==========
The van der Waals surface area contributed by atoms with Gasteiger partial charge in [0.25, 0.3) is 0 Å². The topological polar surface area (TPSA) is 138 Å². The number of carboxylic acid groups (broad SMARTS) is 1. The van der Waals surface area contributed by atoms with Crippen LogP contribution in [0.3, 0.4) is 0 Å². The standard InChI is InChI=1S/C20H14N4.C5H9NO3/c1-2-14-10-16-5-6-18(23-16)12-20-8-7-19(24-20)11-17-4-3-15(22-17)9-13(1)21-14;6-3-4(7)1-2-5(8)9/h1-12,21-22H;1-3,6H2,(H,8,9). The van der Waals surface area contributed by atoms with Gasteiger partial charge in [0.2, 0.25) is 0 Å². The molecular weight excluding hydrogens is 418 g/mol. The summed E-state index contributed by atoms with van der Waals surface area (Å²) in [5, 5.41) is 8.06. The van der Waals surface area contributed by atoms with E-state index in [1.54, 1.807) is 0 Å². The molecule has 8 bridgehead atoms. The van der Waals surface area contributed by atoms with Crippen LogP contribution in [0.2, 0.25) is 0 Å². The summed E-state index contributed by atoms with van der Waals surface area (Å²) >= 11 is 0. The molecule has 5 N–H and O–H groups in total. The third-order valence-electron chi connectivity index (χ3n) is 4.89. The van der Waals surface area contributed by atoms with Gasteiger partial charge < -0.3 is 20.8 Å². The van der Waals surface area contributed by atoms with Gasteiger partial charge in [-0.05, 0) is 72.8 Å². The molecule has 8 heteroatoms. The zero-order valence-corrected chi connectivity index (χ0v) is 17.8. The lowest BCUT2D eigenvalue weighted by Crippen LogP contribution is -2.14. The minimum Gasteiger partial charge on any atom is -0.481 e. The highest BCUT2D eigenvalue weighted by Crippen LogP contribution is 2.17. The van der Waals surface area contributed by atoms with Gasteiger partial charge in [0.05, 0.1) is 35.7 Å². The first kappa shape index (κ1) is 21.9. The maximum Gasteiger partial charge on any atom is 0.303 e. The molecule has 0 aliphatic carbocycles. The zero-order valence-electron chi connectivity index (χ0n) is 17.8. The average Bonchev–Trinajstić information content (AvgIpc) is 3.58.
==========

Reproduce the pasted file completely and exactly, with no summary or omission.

The van der Waals surface area contributed by atoms with Gasteiger partial charge in [0.25, 0.3) is 0 Å². The topological polar surface area (TPSA) is 138 Å². The number of carboxylic acid groups (broad SMARTS) is 1. The van der Waals surface area contributed by atoms with Crippen LogP contribution in [0.3, 0.4) is 0 Å². The standard InChI is InChI=1S/C20H14N4.C5H9NO3/c1-2-14-10-16-5-6-18(23-16)12-20-8-7-19(24-20)11-17-4-3-15(22-17)9-13(1)21-14;6-3-4(7)1-2-5(8)9/h1-12,21-22H;1-3,6H2,(H,8,9). The van der Waals surface area contributed by atoms with Gasteiger partial charge in [0.2, 0.25) is 0 Å². The molecular weight excluding hydrogens is 418 g/mol. The summed E-state index contributed by atoms with van der Waals surface area (Å²) in [5, 5.41) is 8.06. The van der Waals surface area contributed by atoms with E-state index in [1.54, 1.807) is 0 Å². The molecule has 8 bridgehead atoms. The van der Waals surface area contributed by atoms with Crippen LogP contribution in [0.2, 0.25) is 0 Å². The summed E-state index contributed by atoms with van der Waals surface area (Å²) >= 11 is 0. The molecule has 5 N–H and O–H groups in total. The third-order valence-electron chi connectivity index (χ3n) is 4.89. The van der Waals surface area contributed by atoms with Gasteiger partial charge < -0.3 is 20.8 Å². The van der Waals surface area contributed by atoms with Gasteiger partial charge in [-0.05, 0) is 72.8 Å². The molecule has 8 heteroatoms. The zero-order valence-corrected chi connectivity index (χ0v) is 17.8. The lowest BCUT2D eigenvalue weighted by Crippen LogP contribution is -2.14. The minimum Gasteiger partial charge on any atom is -0.481 e. The highest BCUT2D eigenvalue weighted by Crippen LogP contribution is 2.17. The van der Waals surface area contributed by atoms with Gasteiger partial charge in [0.05, 0.1) is 35.7 Å². The first kappa shape index (κ1) is 21.9. The maximum Gasteiger partial charge on any atom is 0.303 e. The molecule has 0 aliphatic carbocycles. The zero-order valence-electron chi connectivity index (χ0n) is 17.8. The average Bonchev–Trinajstić information content (AvgIpc) is 3.58.